2021 Ohio State Fair schedule

The 2021 Ohio State Fair livestock schedule has been announced and the event for livestock exhibitors and their families will run from July 19 to Aug. 8.

The breeding animal exhibitors and the market animal exhibitors will each have a “Grand Drive,” during their respective weeks of the fair. During this 3-hour event in Ag-Pro Companies Taft Coliseum, youth will have the opportunity to compete in the “Grand Drive” as the final event of the Ohio State Fair livestock competitions. The event raises awareness of the hard work and continued effort that each of these youth champions must do to be at the top of their respective projects.

Beef shows will be held July 25 through Aug. 8 starting with Session 1 check-in after 6 p.m. on July 25. Shows will be held in Cooper Arena. Dairy cattle events will be held from July 27 to July 31 and Aug. 2 through Aug.… Continue reading

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Cattlemen youth celebrate another successful BEST season

Awards and prizes filled the stage as families gathered to commemorate an unusual year at the annual Ohio Cattlemen’s Association (OCA) BEST (Beef Exhibitor Show Total) awards banquet held on May 1 at the Ohio State Fairgrounds in Columbus. Over 350 BEST exhibitors were awarded for their show success, cattle industry knowledge, photography skills, community service efforts and more.

This year’s BEST program featured seven weekends of sanctioned shows that wove their way across the state. Over 592 youth participants showed 850 head of market animals and heifers throughout the season.

The 2020—2021 sponsoring partners for the BEST program were Ag—Pro Companies and John Deere, Bob Evans Farms, Dickson Cattle Co., D&E Electric — The Young Family, M.H. EBY, Inc., Farm Credit Mid—America, Ohio Farm Bureau, The Folks Printing, Frazier Farms, Jones Show Cattle, R.D. Jones Excavating and Weaver Leather Livestock.

The banquet kicked off with the annual Ronald McDonald House Charities (RMHC) donation.… Continue reading

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Prop 12 2022 pork deadline looming large

By Matt Reese

While California consumers have demonstrated a love of pork, they have created some real challenges for U.S. pork producers. Due to a number of restrictions in the state, nearly all of the hog producers moved out of California despite the high demand for pork products.

“California is by far the largest state in the country, representing 13% of the U.S. population and about 15% of the domestic pork market,” said Michael Formica, assistant vice president and general counsel for the National Pork Producers Council. “It takes 750,000 sows to supply the California market yet only 1,500 sows are housed in the state. Most of the pork consumed in California is produced in other states.” 

With the approval of Proposition 12 in November of 2018, California voters approved a ballot measure changing production standards again, this time not just for the few remaining sow operations in the state, but for pork sold in the state.… Continue reading

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The energy requirements for an Angus beef cow throughout her annual production cycle

By Kirsten Nickles, Graduate Research Associate and Anthony J. Parker, Associate Chair and Associate Professor. Department of Animal Sciences, Ohio State University

The nutritional requirements for beef cows change daily throughout their annual production cycle. The frequent change in requirements is caused by varying stages of production and environmental factors that affect the cow’s behavior and energy use. To give an example, a spring calving beef cow gestating throughout winter will have energy requirements for maintenance and gestation, and there may be further requirements for cold stress if winter climatic conditions place the cow outside her zone of thermal comfort. To appreciate how great the total net energy cost of a beef cow can be we have included the net energy requirements in Mcal/day throughout the annual production cycle of a mature 1,200-pound Angus cow with a peak milk yield (PMY) of 18 pounds. We included the requirements for maintenance, lactation, and gestation and assume this all occurs without any cold or heat stress on the cow.… Continue reading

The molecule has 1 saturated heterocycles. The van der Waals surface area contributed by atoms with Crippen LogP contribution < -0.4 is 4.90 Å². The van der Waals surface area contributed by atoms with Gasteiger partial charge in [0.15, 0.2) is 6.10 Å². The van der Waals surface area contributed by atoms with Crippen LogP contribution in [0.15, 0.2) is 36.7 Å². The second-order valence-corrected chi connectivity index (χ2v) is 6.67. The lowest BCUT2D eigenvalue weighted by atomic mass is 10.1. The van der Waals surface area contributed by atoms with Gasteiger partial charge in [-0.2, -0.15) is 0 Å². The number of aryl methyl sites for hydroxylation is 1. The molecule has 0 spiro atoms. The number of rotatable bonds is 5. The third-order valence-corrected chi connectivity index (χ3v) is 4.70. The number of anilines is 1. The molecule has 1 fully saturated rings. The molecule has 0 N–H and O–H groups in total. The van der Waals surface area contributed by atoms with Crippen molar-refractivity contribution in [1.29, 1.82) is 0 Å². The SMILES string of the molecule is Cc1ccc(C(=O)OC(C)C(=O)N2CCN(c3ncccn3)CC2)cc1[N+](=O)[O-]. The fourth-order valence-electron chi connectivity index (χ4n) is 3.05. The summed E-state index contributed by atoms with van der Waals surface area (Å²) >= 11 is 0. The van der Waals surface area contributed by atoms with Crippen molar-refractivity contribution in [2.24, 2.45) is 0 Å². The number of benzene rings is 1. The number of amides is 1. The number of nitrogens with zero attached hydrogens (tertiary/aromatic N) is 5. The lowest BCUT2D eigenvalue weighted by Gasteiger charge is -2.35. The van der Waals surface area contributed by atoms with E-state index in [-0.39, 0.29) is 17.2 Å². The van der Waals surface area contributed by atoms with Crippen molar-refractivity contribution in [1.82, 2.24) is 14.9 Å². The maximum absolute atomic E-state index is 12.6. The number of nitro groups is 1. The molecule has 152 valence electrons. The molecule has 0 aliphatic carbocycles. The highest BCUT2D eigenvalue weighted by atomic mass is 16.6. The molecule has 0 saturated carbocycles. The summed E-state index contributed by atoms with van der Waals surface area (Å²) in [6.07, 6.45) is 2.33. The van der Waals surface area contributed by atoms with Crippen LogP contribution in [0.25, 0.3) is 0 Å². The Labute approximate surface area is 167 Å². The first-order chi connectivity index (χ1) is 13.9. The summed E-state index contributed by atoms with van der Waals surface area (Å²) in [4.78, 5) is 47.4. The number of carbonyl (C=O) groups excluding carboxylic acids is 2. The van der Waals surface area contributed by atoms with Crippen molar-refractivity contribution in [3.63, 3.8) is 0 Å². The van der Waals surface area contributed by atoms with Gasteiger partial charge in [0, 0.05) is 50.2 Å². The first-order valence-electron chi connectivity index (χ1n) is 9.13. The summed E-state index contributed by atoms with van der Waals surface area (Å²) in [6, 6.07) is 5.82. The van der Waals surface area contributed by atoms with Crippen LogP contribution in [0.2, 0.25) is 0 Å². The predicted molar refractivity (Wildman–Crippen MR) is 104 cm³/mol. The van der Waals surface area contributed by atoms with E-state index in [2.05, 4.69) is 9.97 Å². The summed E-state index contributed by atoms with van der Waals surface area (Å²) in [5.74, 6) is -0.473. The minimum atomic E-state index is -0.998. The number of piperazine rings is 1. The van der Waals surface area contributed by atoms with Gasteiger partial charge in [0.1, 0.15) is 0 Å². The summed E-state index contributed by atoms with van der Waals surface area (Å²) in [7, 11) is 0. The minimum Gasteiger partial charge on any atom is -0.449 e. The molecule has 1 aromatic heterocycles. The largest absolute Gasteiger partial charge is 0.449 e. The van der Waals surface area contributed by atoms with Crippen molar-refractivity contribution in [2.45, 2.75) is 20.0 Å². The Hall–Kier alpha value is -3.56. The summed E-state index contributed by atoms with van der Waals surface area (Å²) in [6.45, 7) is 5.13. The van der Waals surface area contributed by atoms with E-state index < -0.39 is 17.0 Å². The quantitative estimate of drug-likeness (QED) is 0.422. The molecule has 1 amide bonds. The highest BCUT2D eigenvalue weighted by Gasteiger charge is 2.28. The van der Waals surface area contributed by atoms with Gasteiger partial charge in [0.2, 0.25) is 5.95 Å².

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Small ruminant production and management position open at OSU

The Department of Animal Sciences in the College of Food, Agricultural, and Environmental Sciences at The Ohio State University has launched a search for a nine-month, tenure-track faculty member at the assistant professor rank in Small Ruminant Production and Management to begin in the Autumn 2021 semester or when a suitable candidate is found. All application materials must be received before an application will be considered. The anticipated position split will be 80% Extension and 20% research.

Applicants should possess a sound basis in fundamental science, but preference will be given to applicants with interests in small ruminants including sheep and goats. Duties of the position include, but are not limited to, the following: developing educational materials and programs in conjunction with OSU Extension professionals for educating and training sheep and goat producers and conducting applied research on small ruminant production and management. In addition, the position will assist with youth livestock program areas as assigned in coordination with Animal Sciences faculty/staff members and OSU Extension professionals who provide leadership for 4-H programs; assists faculty and staff in undergraduate student recruitment as required; assists with departmental involvement in agricultural and animal industry events; partners with Extension specialists, Extension educators and program assistants, and other educational organizations, agencies, and volunteers in the state and region in programmatic endeavors.… Continue reading